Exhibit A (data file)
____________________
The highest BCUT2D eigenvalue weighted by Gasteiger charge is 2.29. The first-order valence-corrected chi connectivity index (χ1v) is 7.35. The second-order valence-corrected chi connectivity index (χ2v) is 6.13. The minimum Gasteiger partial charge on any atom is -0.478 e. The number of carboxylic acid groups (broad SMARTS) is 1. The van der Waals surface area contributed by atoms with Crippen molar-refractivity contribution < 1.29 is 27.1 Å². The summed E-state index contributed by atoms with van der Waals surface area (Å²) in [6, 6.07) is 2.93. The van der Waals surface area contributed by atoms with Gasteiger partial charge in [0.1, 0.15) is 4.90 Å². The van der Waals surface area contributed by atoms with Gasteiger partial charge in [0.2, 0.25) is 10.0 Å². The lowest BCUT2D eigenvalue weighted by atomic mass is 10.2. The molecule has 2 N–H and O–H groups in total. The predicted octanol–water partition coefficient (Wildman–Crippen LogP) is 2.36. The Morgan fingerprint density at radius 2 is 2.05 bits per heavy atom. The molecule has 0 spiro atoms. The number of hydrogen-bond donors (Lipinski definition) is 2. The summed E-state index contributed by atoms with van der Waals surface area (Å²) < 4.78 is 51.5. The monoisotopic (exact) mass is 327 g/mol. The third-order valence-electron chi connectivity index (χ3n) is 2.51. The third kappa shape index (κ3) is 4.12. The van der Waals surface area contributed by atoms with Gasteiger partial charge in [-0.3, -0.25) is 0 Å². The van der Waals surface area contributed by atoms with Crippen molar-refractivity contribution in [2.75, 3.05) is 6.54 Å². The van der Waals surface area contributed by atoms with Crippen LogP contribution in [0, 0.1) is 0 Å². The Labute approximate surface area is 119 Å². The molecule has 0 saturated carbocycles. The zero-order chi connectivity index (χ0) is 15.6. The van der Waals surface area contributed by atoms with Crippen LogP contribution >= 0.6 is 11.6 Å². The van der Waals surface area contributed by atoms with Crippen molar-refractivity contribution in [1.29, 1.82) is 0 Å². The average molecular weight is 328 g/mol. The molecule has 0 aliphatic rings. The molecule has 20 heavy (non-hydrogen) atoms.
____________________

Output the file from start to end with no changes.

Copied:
The highest BCUT2D eigenvalue weighted by Gasteiger charge is 2.29. The first-order valence-corrected chi connectivity index (χ1v) is 7.35. The second-order valence-corrected chi connectivity index (χ2v) is 6.13. The minimum Gasteiger partial charge on any atom is -0.478 e. The number of carboxylic acid groups (broad SMARTS) is 1. The van der Waals surface area contributed by atoms with Crippen molar-refractivity contribution < 1.29 is 27.1 Å². The summed E-state index contributed by atoms with van der Waals surface area (Å²) in [6, 6.07) is 2.93. The van der Waals surface area contributed by atoms with Gasteiger partial charge in [0.1, 0.15) is 4.90 Å². The van der Waals surface area contributed by atoms with Gasteiger partial charge in [0.2, 0.25) is 10.0 Å². The lowest BCUT2D eigenvalue weighted by atomic mass is 10.2. The molecule has 2 N–H and O–H groups in total. The predicted octanol–water partition coefficient (Wildman–Crippen LogP) is 2.36. The Morgan fingerprint density at radius 2 is 2.05 bits per heavy atom. The molecule has 0 spiro atoms. The number of hydrogen-bond donors (Lipinski definition) is 2. The summed E-state index contributed by atoms with van der Waals surface area (Å²) < 4.78 is 51.5. The monoisotopic (exact) mass is 327 g/mol. The third-order valence-electron chi connectivity index (χ3n) is 2.51. The third kappa shape index (κ3) is 4.12. The van der Waals surface area contributed by atoms with Gasteiger partial charge in [-0.3, -0.25) is 0 Å². The van der Waals surface area contributed by atoms with Crippen molar-refractivity contribution in [2.75, 3.05) is 6.54 Å². The van der Waals surface area contributed by atoms with Crippen LogP contribution in [0, 0.1) is 0 Å². The Labute approximate surface area is 119 Å². The molecule has 0 saturated carbocycles. The zero-order chi connectivity index (χ0) is 15.6. The van der Waals surface area contributed by atoms with Crippen LogP contribution >= 0.6 is 11.6 Å². The van der Waals surface area contributed by atoms with Crippen molar-refractivity contribution in [1.29, 1.82) is 0 Å². The average molecular weight is 328 g/mol. The molecule has 0 aliphatic rings. The molecule has 20 heavy (non-hydrogen) atoms.